He only had time to grab his son and run. Together, they ran with the clothes on their back and their photo identification cards stuffed hastily in his pocket. They didn’t even have time to say goodbye.
Then again, there wasn’t much to say goodbye to. Behind them was fire, merciless and consuming, devouring each house like a starving dragon. Behind them were bodies, riddled with bullets, each hole dripping bloody dreams and hopes. Behind them were the graves of his wife and daughter, the screams of their last moments forever playing in his ears like a broken record.
When they reached the water and could run no more, they climbed into a raft. Paddling precariously away from shore, he finally glanced over his shoulder at the devastated home they left behind, and thought grimly, “no one puts their children in a boat unless the water is safer than the land.”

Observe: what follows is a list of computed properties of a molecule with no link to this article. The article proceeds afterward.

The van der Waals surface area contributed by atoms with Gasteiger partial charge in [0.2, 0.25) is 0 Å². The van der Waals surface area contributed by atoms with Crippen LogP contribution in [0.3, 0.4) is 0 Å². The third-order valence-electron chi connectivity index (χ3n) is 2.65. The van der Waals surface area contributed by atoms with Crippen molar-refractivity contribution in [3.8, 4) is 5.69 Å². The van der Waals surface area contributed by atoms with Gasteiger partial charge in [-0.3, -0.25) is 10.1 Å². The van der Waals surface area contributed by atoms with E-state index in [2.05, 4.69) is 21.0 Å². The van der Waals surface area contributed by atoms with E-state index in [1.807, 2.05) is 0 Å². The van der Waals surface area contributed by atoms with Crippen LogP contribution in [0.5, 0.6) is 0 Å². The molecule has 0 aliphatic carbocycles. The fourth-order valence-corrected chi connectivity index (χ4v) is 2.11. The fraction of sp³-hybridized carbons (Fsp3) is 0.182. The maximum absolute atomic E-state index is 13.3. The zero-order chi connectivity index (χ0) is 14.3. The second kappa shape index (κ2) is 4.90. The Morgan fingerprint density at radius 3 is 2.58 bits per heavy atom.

He only hoped there would be a better home ahead for his son.
© Jade M. Wong
Written for Flash Fiction for Aspiring Writers. Word Count: 164.
News of the migrants reaching the US-Mexico border have dominated headlines for the past few days. Today, tensions rose among everyone on both sides of the immigration debate after reports were released that the situation at the border has gotten violent, with migrants attempting to storm the border and US troops using tear gas to ward them off.
In the midst of the turmoil, I find myself remembering Warsan Shire’s poem, “Home“, using her words for the line in my story about why parents would put their children on boats.